the recipient supports HTTP/1.1. the recipient supports HTTP/1.1.
skipping to change at page 17, line 26 skipping to change at page 18, line 5
The intention of HTTP's versioning design is that the major number The intention of HTTP's versioning design is that the major number
will only be incremented if an incompatible message syntax is will only be incremented if an incompatible message syntax is
introduced, and that the minor number will only be incremented when introduced, and that the minor number will only be incremented when
changes made to the protocol have the effect of adding to the message changes made to the protocol have the effect of adding to the message
semantics or implying additional capabilities of the sender. semantics or implying additional capabilities of the sender.
However, the minor version was not incremented for the changes However, the minor version was not incremented for the changes
introduced between [RFC2068] and [RFC2616], and this revision is introduced between [RFC2068] and [RFC2616], and this revision is
specifically avoiding any such changes to the protocol. specifically avoiding any such changes to the protocol.
2.6. Uniform Resource Identifiers 2.7. Uniform Resource Identifiers
Uniform Resource Identifiers (URIs) [RFC3986] are used throughout Uniform Resource Identifiers (URIs) [RFC3986] are used throughout
HTTP as the means for identifying resources. URI references are used HTTP as the means for identifying resources. URI references are used
to target requests, indicate redirects, and define relationships. to target requests, indicate redirects, and define relationships.
HTTP does not limit what a resource might be; it merely defines an HTTP does not limit what a resource might be; it merely defines an
interface that can be used to interact with a resource via HTTP. interface that can be used to interact with a resource via HTTP.
More information on the scope of URIs and resources can be found in More information on the scope of URIs and resources can be found in
[RFC3986]. [RFC3986].
This specification adopts the definitions of "URI-reference", This specification adopts the definitions of "URI-reference",
skipping to change at page 18, line 15 skipping to change at page 18, line 42
Each protocol element in HTTP that allows a URI reference will Each protocol element in HTTP that allows a URI reference will
indicate in its ABNF production whether the element allows any form indicate in its ABNF production whether the element allows any form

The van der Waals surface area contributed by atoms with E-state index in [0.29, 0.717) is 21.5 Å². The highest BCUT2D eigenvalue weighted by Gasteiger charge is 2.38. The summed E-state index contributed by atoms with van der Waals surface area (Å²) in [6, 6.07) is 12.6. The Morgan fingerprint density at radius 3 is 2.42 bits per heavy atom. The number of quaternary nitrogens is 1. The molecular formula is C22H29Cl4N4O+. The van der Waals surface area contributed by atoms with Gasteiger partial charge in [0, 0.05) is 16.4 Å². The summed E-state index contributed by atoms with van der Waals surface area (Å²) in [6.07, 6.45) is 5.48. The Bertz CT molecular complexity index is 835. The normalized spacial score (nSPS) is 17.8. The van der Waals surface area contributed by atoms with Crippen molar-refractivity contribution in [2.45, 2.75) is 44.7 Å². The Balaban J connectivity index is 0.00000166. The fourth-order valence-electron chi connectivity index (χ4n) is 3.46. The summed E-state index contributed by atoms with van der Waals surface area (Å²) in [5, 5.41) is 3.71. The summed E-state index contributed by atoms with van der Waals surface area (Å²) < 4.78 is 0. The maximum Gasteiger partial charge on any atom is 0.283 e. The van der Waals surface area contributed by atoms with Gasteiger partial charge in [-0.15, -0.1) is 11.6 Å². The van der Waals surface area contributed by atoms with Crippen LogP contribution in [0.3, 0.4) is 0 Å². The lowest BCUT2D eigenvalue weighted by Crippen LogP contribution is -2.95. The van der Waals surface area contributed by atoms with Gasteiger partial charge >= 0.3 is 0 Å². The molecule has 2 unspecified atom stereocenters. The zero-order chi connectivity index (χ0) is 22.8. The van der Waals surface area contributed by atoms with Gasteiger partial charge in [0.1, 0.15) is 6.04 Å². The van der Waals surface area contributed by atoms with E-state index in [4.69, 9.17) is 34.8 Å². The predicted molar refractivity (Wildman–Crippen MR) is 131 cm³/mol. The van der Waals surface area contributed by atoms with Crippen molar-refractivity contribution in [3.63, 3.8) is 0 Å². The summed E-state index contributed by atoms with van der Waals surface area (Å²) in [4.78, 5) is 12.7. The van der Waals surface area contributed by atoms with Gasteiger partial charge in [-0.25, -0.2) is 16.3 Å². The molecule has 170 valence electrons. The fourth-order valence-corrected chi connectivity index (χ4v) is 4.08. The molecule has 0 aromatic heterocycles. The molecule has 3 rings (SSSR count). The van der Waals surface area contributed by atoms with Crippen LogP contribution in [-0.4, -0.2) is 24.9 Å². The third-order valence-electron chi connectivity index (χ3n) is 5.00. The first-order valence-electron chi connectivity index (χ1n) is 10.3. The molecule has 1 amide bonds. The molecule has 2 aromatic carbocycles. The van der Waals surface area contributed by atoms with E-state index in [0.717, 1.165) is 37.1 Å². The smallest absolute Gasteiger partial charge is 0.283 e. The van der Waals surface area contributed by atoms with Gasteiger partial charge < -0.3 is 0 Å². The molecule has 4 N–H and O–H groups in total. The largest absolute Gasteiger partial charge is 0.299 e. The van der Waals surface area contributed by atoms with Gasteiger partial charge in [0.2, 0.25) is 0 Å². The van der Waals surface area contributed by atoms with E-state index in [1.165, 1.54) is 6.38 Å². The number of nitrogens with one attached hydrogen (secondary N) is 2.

of reference (URI-reference), only a URI in absolute form (absolute- of reference (URI-reference), only a URI in absolute form (absolute-
URI), only the path and optional query components, or some URI), only the path and optional query components, or some
combination of the above. Unless otherwise indicated, URI references combination of the above. Unless otherwise indicated, URI references
are parsed relative to the effective request URI, which defines the are parsed relative to the effective request URI, which defines the
default base URI for references in both the request and its default base URI for references in both the request and its
corresponding response. corresponding response.
2.6.1. http URI scheme 2.7.1. http URI scheme
The "http" URI scheme is hereby defined for the purpose of minting The "http" URI scheme is hereby defined for the purpose of minting
identifiers according to their association with the hierarchical identifiers according to their association with the hierarchical
namespace governed by a potential HTTP origin server listening for namespace governed by a potential HTTP origin server listening for
TCP connections on a given port. TCP connections on a given port.
http-URI = "http:" "//" authority path-abempty [ "?" query ] http-URI = "http:" "//" authority path-abempty [ "?" query ]
The HTTP origin server is identified by the generic syntax's The HTTP origin server is identified by the generic syntax's
authority component, which includes a host identifier and optional authority component, which includes a host identifier and optional
skipping to change at page 19, line 36 skipping to change at page 20, line 14
authentication information, such as within command invocation authentication information, such as within command invocation